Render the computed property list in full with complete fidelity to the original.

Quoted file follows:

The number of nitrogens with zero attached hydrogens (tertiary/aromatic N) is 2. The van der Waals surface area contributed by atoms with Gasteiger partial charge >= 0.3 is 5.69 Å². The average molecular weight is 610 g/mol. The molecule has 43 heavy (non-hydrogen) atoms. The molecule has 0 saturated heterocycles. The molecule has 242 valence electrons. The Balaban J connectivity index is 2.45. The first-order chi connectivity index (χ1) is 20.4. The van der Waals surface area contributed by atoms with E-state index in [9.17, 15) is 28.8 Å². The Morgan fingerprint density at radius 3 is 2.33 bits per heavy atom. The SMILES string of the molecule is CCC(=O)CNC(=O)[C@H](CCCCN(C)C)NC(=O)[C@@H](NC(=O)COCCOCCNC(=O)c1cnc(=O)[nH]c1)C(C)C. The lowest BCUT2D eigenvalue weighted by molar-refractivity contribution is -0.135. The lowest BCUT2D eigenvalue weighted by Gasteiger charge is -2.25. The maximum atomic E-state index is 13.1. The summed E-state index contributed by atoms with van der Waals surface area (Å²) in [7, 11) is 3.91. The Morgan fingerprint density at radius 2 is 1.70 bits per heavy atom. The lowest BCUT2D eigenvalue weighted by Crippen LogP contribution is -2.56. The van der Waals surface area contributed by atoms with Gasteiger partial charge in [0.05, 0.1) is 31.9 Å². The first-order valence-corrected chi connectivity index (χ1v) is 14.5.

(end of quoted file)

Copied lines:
The number of nitrogens with zero attached hydrogens (tertiary/aromatic N) is 2. The van der Waals surface area contributed by atoms with Gasteiger partial charge >= 0.3 is 5.69 Å². The average molecular weight is 610 g/mol. The molecule has 43 heavy (non-hydrogen) atoms. The molecule has 0 saturated heterocycles. The molecule has 242 valence electrons. The Balaban J connectivity index is 2.45. The first-order chi connectivity index (χ1) is 20.4. The van der Waals surface area contributed by atoms with E-state index in [9.17, 15) is 28.8 Å². The Morgan fingerprint density at radius 3 is 2.33 bits per heavy atom. The SMILES string of the molecule is CCC(=O)CNC(=O)[C@H](CCCCN(C)C)NC(=O)[C@@H](NC(=O)COCCOCCNC(=O)c1cnc(=O)[nH]c1)C(C)C. The lowest BCUT2D eigenvalue weighted by molar-refractivity contribution is -0.135. The lowest BCUT2D eigenvalue weighted by Gasteiger charge is -2.25. The maximum atomic E-state index is 13.1. The summed E-state index contributed by atoms with van der Waals surface area (Å²) in [7, 11) is 3.91. The Morgan fingerprint density at radius 2 is 1.70 bits per heavy atom. The lowest BCUT2D eigenvalue weighted by Crippen LogP contribution is -2.56. The van der Waals surface area contributed by atoms with Gasteiger partial charge in [0.05, 0.1) is 31.9 Å². The first-order valence-corrected chi connectivity index (χ1v) is 14.5.